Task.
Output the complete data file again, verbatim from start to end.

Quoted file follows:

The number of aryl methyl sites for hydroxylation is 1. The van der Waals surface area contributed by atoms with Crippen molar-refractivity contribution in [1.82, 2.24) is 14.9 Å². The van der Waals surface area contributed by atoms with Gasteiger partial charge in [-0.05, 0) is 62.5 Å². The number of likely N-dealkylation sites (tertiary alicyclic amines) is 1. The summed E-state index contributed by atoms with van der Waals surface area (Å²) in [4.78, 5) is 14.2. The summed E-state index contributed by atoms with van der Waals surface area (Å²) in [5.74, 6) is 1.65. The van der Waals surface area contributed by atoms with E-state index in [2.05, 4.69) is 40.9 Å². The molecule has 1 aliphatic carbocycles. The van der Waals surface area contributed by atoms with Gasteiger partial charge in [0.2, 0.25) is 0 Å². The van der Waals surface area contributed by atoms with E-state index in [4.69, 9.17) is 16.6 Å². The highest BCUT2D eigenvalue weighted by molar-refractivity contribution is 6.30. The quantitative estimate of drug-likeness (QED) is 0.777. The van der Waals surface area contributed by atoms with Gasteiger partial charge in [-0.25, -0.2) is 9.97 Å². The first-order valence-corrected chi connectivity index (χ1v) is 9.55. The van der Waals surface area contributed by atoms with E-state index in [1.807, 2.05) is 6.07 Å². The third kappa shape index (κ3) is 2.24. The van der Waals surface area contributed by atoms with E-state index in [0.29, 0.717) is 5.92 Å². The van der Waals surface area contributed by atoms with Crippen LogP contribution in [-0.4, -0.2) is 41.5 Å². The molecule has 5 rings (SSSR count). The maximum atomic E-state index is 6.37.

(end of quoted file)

The number of aryl methyl sites for hydroxylation is 1. The van der Waals surface area contributed by atoms with Crippen molar-refractivity contribution in [1.82, 2.24) is 14.9 Å². The van der Waals surface area contributed by atoms with Gasteiger partial charge in [-0.05, 0) is 62.5 Å². The number of likely N-dealkylation sites (tertiary alicyclic amines) is 1. The summed E-state index contributed by atoms with van der Waals surface area (Å²) in [4.78, 5) is 14.2. The summed E-state index contributed by atoms with van der Waals surface area (Å²) in [5.74, 6) is 1.65. The van der Waals surface area contributed by atoms with E-state index in [2.05, 4.69) is 40.9 Å². The molecule has 1 aliphatic carbocycles. The van der Waals surface area contributed by atoms with Gasteiger partial charge in [0.2, 0.25) is 0 Å². The van der Waals surface area contributed by atoms with E-state index in [4.69, 9.17) is 16.6 Å². The highest BCUT2D eigenvalue weighted by molar-refractivity contribution is 6.30. The quantitative estimate of drug-likeness (QED) is 0.777. The van der Waals surface area contributed by atoms with Gasteiger partial charge in [-0.25, -0.2) is 9.97 Å². The first-order valence-corrected chi connectivity index (χ1v) is 9.55. The van der Waals surface area contributed by atoms with E-state index in [1.807, 2.05) is 6.07 Å². The third kappa shape index (κ3) is 2.24. The van der Waals surface area contributed by atoms with E-state index in [0.29, 0.717) is 5.92 Å². The van der Waals surface area contributed by atoms with Crippen LogP contribution in [-0.4, -0.2) is 41.5 Å². The molecule has 5 rings (SSSR count). The maximum atomic E-state index is 6.37.